The Meg


The Meg (China / USA / 12A / 113 mins)

In short: Lacks bite.

Directed by Jon Turtletaub. Starring Jason Statham, Li Bingbing, Winston Chau, Rainn Wilson, Ruby Rose, Cliff Curtis.

The Plot: A team of marine research scientists, led by Zhang (Winston Chau) and his daughter Suyin (Li Bingbing), are testing the world’s deepest ocean, the Mariana Trench. It appears that there’s a hidden world underneath the ocean floor. When a submersible is attacked and left powerless by a large predator, washed-up deep sea diving expert Jonas (Jason Statham) is reluctantly called in to save the crew. However, they have a much bigger problem on their hands. A giant prehistoric shark called the Megalodon or Meg for short is floating about and prised for attack. They’re gonna need a bigger boat…

The Verdict: Megashark vs The Stath. It’s a possible alternate title for The Meg, a silly slice of summer hokum that’s frankly lucky to get a cinema release. Isn’t there a home for these mediocre Hollywood films these days – i.e. going straight to Netflix? Or at the very least, a SyFy Channel special? This slightly odd Chinese-American co-production very much plays into those murky, waterlogged expectations. The essence of the wafer-thin plot is that of a giant 70-foot- plus shark terrorising a deep sea crew, followed by a further assault on a group of panicked bathers later on (how does a shark that big attack in shallow waters?).

It’s all very sub-Jaws. Or more accurately, it bears more than a passing resemblance to Jaws III. There’s a boo-hissable corporate villain in deep sea rig owner Morris (Rainn Wilson), more than one shark involved and a general air of overcooked laziness about the script, adapted from the novel by Steve Alten. There’s a distinct lack of tongue-in-cheek humour from director Jon Turtletaub, which would have gone some way to gaining audience credit. The film takes itself far too seriously – it’s a giant shark film after all, not a meditation on a broken man finding his way again. A cheesy romantic sub-plot, urged on by a cutesy kid, rounds off that lack of edginess.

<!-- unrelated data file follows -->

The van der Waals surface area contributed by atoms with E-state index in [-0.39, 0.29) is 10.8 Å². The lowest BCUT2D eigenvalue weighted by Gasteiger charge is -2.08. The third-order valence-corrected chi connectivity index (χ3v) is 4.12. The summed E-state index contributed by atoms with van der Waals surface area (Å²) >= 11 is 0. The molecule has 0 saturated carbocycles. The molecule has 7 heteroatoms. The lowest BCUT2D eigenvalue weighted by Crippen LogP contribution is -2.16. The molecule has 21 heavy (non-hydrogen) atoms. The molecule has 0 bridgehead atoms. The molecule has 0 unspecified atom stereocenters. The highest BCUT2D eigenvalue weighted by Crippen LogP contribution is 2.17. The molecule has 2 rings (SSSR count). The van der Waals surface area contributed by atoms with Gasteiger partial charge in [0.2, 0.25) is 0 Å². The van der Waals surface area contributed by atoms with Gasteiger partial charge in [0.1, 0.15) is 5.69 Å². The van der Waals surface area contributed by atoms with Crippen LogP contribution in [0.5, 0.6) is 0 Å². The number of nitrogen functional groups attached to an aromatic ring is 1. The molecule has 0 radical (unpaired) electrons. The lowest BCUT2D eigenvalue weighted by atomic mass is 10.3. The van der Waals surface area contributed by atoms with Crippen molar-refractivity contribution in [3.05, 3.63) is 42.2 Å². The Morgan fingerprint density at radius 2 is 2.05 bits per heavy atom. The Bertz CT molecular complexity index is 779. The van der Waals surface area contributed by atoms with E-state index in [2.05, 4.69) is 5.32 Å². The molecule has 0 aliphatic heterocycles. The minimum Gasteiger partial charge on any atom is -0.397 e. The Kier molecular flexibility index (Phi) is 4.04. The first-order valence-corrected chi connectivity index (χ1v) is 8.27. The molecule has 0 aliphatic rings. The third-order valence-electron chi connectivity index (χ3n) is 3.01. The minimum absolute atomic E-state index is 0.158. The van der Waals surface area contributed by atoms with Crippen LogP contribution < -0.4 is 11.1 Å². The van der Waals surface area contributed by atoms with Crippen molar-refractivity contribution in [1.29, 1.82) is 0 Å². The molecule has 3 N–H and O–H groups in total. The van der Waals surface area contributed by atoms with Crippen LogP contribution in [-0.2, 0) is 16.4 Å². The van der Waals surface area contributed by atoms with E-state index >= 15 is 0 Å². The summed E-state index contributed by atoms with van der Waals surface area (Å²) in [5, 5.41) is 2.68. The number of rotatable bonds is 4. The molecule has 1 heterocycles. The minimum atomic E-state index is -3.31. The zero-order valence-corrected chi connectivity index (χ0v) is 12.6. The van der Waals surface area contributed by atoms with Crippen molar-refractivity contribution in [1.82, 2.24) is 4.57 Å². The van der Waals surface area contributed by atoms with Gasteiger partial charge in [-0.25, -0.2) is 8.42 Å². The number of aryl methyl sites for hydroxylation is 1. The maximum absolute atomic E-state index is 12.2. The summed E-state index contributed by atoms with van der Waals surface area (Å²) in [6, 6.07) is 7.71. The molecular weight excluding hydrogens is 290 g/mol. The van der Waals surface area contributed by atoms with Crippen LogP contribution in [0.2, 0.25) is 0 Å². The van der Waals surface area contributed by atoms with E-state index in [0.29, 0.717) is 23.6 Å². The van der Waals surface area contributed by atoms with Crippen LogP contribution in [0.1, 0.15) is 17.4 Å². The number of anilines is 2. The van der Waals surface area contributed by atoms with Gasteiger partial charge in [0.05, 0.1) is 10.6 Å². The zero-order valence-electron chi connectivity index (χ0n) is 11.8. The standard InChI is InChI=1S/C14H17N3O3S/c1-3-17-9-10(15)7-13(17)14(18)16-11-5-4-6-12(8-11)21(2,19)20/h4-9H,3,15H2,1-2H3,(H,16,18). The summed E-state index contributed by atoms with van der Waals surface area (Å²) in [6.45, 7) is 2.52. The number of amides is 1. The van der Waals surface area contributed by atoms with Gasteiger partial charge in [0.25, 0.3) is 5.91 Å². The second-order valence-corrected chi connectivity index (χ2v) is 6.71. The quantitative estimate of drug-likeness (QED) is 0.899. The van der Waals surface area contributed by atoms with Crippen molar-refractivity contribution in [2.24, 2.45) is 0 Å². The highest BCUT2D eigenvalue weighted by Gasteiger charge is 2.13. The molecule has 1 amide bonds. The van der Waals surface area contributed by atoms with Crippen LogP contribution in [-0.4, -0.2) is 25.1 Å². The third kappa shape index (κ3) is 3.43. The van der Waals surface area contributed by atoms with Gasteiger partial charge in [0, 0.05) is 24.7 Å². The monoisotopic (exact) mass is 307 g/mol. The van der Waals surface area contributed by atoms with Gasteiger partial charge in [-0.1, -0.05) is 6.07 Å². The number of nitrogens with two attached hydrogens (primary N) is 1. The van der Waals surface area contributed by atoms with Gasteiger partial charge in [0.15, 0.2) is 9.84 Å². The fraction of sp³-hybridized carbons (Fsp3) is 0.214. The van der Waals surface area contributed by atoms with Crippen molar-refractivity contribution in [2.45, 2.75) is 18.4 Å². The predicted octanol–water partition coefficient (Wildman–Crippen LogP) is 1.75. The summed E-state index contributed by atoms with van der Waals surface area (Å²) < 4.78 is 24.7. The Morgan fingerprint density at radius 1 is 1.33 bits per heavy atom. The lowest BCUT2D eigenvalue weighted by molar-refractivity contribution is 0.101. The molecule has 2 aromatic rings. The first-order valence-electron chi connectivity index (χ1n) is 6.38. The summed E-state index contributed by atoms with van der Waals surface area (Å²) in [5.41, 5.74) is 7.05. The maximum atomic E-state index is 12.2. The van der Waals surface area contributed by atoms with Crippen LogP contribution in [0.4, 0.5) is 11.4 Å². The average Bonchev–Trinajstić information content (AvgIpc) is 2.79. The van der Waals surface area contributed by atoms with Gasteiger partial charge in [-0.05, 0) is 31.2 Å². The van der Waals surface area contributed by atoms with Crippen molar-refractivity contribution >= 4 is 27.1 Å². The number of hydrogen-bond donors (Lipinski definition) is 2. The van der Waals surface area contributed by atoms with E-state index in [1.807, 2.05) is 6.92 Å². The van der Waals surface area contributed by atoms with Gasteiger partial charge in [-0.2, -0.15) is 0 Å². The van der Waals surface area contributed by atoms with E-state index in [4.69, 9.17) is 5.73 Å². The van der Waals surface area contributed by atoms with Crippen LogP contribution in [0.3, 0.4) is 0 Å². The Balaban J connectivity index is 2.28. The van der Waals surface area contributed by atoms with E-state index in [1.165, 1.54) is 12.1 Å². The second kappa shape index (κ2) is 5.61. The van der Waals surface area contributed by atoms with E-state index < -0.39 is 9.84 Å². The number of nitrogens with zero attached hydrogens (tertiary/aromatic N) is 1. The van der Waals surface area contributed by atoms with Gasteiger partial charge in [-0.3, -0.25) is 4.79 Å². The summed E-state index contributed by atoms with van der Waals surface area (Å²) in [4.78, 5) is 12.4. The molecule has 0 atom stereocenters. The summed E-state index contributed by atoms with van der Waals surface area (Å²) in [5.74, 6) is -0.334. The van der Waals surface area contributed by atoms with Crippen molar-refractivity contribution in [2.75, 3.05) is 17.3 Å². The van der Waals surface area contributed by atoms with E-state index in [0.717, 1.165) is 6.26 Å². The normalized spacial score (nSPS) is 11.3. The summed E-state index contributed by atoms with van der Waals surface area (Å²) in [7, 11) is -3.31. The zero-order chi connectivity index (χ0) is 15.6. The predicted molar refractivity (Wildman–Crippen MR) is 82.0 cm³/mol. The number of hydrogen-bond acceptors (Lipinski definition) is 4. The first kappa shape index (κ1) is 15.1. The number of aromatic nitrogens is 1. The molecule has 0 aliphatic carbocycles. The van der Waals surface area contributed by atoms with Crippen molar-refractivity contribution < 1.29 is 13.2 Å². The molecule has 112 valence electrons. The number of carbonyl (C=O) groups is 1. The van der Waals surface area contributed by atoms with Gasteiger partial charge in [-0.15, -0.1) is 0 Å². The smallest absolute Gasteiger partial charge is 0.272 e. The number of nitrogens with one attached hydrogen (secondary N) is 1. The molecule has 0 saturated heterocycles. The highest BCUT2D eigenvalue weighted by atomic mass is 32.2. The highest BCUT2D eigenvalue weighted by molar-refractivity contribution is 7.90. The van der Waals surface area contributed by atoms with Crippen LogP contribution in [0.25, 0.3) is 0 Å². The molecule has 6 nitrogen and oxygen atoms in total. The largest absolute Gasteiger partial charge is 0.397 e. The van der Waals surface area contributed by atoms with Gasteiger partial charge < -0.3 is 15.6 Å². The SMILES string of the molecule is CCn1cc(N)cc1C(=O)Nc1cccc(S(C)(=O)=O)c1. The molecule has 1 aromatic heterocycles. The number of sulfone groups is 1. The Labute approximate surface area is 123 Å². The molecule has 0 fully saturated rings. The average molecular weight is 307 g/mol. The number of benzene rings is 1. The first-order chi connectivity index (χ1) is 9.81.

Speaking of which, action hardman Statham brings one of his stoic reluctant hero types to the page here. Nothing too radical, but he stays anchored when the rest of the film is floundering about looking for a lifejacket. In other words, a fun idea looking for better execution. The action sequences lack bite, concealing the shark for nearly 50 minutes before finally giving us a good look. The shark is visually impressive, but Turtletaub signposts too many attacks in advance so that it all becomes wearingly predictable. He needed to have more fun with the idea, like Piranha 3DD or The Shallows. A family-friendly rating ensured that wasn’t going to happen, so it feels blunted. The Meg is daft summer fodder and a predictable time killer, but Jaws would eat it for breakfast.

Rating: 2 / 5

Review by Gareth O’Connor